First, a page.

Author Topic: Bryant Patent Switch  (Read 6059 times)

Ira Schreiber

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Bryant Patent Switch
« on: November 08, 2009, 01:38:47 PM »
I found this on another web site and found it very interesting.
http://www.dougsrrshop.com/bryant/index.htm

Tom Casper

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Re: Bryant Patent Switch
« Reply #1 on: November 08, 2009, 03:56:27 PM »
He did a nice job of scaling it down.   Looks like a lot of extra work to make a switch.  Half stub, half point.  Plus extra linkage to freeze up in winter.

Tom C.
Later:
tom_srclry_com

James Patten

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Re: Bryant Patent Switch
« Reply #2 on: November 08, 2009, 07:09:51 PM »
I've never been able to figure out how it all works.  Now that I've seen numerous closeups - I'm still not sure I can figure it out.

It looks like it can act like a spring switch, in that if it's set for one track someone on the other track can get onto the first track without throwing the switch.  And it looks like it's got a built-in guard rail.

Ira Schreiber

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Re: Bryant Patent Switch
« Reply #3 on: November 08, 2009, 08:05:30 PM »
James,
You are correct and if you read through the text, you will find it can act as a spring switch and with the wood block, totally against the correct direction without derailing. But, it's a total nighmare for maintenance and snow and ice.

Douglas van Veelen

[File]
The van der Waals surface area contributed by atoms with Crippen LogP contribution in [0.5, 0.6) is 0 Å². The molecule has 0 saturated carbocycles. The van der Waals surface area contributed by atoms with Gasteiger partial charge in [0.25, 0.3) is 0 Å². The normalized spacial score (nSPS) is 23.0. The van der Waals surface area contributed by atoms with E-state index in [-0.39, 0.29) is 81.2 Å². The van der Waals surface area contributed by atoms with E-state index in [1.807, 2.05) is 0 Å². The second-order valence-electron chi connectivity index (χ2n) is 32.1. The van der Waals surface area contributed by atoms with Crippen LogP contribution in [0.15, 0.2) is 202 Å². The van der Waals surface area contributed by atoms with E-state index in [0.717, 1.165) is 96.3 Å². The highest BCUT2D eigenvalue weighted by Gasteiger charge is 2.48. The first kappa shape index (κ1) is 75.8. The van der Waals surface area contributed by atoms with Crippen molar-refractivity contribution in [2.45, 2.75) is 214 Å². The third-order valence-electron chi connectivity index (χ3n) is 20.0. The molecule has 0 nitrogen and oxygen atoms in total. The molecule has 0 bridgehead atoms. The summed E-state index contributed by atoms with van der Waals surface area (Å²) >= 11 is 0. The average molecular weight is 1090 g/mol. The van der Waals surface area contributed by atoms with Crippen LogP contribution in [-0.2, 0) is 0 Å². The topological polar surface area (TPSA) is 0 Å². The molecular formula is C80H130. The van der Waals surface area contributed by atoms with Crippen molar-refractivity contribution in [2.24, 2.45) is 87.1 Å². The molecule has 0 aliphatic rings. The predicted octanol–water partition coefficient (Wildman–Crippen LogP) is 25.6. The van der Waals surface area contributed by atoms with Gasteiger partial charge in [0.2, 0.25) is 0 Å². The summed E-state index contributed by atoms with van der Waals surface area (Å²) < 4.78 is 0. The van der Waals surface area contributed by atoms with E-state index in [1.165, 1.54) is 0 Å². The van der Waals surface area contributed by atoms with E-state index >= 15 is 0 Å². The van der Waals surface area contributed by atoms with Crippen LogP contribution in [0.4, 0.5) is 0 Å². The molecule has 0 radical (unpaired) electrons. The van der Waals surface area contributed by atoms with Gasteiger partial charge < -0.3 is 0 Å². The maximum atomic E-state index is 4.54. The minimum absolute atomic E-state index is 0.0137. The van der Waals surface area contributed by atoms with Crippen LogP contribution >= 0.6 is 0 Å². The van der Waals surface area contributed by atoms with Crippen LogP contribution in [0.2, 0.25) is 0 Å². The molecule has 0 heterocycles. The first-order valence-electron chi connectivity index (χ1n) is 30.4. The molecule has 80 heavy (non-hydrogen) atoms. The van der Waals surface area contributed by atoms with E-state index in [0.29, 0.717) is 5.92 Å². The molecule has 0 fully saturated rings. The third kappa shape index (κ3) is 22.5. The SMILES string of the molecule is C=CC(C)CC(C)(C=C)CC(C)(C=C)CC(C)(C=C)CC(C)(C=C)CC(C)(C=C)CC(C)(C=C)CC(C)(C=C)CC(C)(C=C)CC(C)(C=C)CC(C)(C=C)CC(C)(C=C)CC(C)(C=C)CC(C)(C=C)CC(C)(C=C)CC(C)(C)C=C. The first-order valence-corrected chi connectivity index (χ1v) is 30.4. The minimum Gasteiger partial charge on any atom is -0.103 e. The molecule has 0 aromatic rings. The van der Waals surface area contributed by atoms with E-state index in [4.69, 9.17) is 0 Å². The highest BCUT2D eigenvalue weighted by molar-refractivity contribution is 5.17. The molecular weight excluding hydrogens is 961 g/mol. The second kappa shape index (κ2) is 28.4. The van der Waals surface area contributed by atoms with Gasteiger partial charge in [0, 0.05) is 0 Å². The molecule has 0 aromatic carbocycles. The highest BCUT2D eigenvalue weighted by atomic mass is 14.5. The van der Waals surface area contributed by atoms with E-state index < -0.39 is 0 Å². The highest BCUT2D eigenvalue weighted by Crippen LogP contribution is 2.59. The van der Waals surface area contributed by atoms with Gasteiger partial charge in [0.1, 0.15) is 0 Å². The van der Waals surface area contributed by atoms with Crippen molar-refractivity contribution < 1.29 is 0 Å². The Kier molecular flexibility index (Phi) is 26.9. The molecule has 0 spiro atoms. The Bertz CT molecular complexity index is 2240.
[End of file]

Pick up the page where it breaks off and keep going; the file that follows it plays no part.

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Bryant Switch
« Reply #4 on: June 11, 2012, 07:29:27 PM »
Hi,
I just joined and thought I'd comment on the 2009 thread about the Bryant Patent Switch which has a link to my web site.
When I first saw the RMC article, I wanted to build one. I built one in code 70 rail in HOn3 but the rail was too stiff for it to work.
When I got into Live Steam, I had to try to build one. A train approaching the switch uses an odd combination of point and stub switch technology. Since we are generally familiar with point and stub switches, there should not be any problems understanding this direction of operation. The same is true for the trailing point move through either leg of the turnout when the turnout is set for you.
The mainline reverse movement through the turnout when it is set for the diverging route is just like any spring switch.
The reverse movement from the diverging route through mess used the guard rails to guide the back side of the wheels through. The one wheel was lifted over the aluminum rails (in my live steam 7.5" gauge model) by rising up on a 5/16" square bar of CRS with a taper at one end (wood wedge according to the article). The flange rode on the CRS -onto the top of the rail and BOOM - falls onto the mainline rail!!!!!
Amazing piece of engineering. A LA Rube Goldberg.
Glad I made one to show how it works. I lost my job able the time this was built and was never placed in a working live steam track. I wish I'd been able to donate it to the B&B group.
Quite fascinating to see a fully equalized unsprung truck pass through this beast.
Doug vV